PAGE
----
An elderly carpenter was ready to retire. He told his employer-contractor of his plans to leave the house-building business to live a more leisurely life with his wife and enjoy his extended family. He would miss the paycheck each week, but he wanted to retire. They could get by.
The contractor was sorry to see . . . → Read More: Building, working
This article critiques new directions for the US government agency USAID guided by Hillary Clinton’s State Department and the Obama administration.
In director Rajiv Shah’s recent policy speech, he indicates that the mission of genuine care and upliftment has been subsumed under the more dominant force of national self-interest, and further brought under the military . . . → Read More: Poor Direction for USAID
A good New York Times article by Meg Jay
Cohabitation in the United States has increased by more than 1,500 percent in the past half century. In 1960, about 450,000 unmarried couples lived together. Now the number is more than 7.5 million.
The territorial advances of moral relativism won since the sexual revolution are militantly . . . → Read More: The Downside of Cohabiting Before Marriage
This article examines the ideal of mutual respect, even appreciation among believers and people of conscience
Lent is a widely practiced time of reflection, repentance and renewal. Yet some Christians believe its observance is wrong.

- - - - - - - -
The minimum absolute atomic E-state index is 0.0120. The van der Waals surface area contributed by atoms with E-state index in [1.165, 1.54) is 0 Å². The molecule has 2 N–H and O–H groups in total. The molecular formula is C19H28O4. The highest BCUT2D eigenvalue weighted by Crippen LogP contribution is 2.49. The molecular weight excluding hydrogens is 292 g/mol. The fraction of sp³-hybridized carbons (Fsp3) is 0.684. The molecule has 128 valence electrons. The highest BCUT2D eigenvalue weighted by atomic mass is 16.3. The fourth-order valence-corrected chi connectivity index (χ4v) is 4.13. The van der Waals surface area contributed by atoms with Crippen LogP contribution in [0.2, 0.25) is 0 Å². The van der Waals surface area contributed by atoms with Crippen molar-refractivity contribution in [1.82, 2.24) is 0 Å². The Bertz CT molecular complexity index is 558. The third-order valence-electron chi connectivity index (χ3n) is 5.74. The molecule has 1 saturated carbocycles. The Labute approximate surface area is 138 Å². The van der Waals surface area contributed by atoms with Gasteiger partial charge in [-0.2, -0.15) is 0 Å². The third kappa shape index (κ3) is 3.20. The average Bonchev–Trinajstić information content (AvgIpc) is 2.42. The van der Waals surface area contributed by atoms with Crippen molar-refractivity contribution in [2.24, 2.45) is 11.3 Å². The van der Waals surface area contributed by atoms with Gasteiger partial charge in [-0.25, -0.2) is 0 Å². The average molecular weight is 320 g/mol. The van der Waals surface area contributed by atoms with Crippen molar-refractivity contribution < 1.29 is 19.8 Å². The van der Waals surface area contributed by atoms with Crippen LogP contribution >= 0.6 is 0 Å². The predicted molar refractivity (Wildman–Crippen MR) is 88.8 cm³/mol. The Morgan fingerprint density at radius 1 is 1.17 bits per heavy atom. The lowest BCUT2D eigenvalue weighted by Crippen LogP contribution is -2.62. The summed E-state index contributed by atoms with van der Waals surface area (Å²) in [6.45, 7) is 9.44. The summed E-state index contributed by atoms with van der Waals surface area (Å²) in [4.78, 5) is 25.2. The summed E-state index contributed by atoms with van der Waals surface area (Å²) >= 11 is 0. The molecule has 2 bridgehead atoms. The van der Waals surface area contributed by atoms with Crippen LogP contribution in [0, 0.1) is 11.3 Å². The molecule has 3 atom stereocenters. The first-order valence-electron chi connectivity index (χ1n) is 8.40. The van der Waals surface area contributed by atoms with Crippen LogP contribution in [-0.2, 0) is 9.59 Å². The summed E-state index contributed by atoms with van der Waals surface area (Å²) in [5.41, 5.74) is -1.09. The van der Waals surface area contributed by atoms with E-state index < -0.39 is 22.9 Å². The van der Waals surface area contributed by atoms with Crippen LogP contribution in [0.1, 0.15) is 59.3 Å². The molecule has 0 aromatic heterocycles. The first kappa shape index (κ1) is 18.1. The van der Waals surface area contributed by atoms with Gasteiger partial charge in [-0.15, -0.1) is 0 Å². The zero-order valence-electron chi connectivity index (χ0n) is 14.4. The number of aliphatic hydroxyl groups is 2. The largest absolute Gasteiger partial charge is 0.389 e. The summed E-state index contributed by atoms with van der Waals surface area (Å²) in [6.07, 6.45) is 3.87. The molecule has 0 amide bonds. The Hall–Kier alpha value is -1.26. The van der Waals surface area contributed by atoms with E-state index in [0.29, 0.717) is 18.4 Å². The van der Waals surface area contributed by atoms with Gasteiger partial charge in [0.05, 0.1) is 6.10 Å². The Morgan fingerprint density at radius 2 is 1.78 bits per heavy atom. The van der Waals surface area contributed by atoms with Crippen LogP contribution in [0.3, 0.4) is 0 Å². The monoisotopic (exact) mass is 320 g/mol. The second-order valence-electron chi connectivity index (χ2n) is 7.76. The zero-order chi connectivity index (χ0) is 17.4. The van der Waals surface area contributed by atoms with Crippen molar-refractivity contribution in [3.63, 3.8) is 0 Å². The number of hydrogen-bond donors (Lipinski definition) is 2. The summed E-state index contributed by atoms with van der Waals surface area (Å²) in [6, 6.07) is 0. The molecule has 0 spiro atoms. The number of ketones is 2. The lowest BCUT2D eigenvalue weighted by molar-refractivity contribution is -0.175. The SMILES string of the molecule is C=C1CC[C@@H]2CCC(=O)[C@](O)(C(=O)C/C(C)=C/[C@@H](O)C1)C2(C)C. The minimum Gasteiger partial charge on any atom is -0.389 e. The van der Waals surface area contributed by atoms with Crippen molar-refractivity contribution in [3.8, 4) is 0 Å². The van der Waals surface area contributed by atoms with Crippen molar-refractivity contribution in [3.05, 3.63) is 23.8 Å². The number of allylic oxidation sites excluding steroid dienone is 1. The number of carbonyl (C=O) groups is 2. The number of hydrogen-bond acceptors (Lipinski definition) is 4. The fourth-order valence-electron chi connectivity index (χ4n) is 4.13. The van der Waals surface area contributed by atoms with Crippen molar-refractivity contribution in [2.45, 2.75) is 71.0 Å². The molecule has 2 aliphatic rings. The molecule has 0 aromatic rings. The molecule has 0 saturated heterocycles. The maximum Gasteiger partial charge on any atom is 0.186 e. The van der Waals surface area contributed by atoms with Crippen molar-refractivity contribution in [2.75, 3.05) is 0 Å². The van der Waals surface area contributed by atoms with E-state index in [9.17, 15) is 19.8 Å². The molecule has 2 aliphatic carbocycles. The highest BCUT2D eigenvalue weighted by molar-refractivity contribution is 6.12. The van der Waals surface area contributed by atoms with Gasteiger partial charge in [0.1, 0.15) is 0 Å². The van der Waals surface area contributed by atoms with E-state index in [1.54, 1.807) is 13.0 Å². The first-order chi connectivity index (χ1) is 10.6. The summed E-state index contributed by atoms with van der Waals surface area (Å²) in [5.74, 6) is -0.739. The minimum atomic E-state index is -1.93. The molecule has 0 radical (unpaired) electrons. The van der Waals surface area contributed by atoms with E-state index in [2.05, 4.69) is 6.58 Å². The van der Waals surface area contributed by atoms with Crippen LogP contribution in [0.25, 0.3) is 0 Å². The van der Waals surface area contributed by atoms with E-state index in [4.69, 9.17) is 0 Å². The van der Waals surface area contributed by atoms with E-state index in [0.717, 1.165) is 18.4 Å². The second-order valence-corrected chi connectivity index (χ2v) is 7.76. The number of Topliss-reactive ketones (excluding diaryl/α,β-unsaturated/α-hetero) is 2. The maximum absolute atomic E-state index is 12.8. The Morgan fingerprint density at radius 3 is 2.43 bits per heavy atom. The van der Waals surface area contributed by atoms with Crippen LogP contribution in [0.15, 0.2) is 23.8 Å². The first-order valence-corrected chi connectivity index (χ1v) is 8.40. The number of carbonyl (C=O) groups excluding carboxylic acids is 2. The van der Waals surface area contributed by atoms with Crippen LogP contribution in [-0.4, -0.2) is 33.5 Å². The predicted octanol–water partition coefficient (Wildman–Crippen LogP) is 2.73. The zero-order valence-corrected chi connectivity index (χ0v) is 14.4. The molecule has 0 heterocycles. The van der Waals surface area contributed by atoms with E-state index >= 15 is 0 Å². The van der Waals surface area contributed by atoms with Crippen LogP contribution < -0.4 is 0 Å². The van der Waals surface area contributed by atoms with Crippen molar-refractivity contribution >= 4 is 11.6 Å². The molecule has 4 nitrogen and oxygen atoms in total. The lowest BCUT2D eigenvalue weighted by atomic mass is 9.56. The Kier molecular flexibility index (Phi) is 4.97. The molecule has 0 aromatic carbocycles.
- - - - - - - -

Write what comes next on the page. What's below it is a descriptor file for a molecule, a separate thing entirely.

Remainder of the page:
Jonathan Sacks in the Times of London (July 22, 2011) posts an article inquiring into elements that create greatness.
What makes a champion? Is it down to hard work and repeated practice? There has been a splendid spate of books recently, from Malcolm Gladwell’s Outliers to Matthew Syed’s Bounce, on what makes great people great. . . . → Read More: Ritual develops habits that can lift us to greatness
Even a tiny request designed to create greater balance in US foreign policy is not fully granted by Congress, and not in the budget signed by President Obama
Robert Gates served as United States Secretary of Defense from November, 2006 (replacing Donald Rumsfeld) until April, 2011 (replaced by Leon Panetta). At his retirement ceremony . . . → Read More: Continued problems in US foreign policy
Abstract: The values of thrift and self-reliance are deeply etched into the history and memory of America’s pioneers. Today we see them returning with a vengeance in the groundswell called the Tea Party, and reshaping the political landscape. Yet in this dramatic process, much is not as it seems. Not appearances or rhetoric but . . . → Read More: Re-Valuing: A Way Through Illusions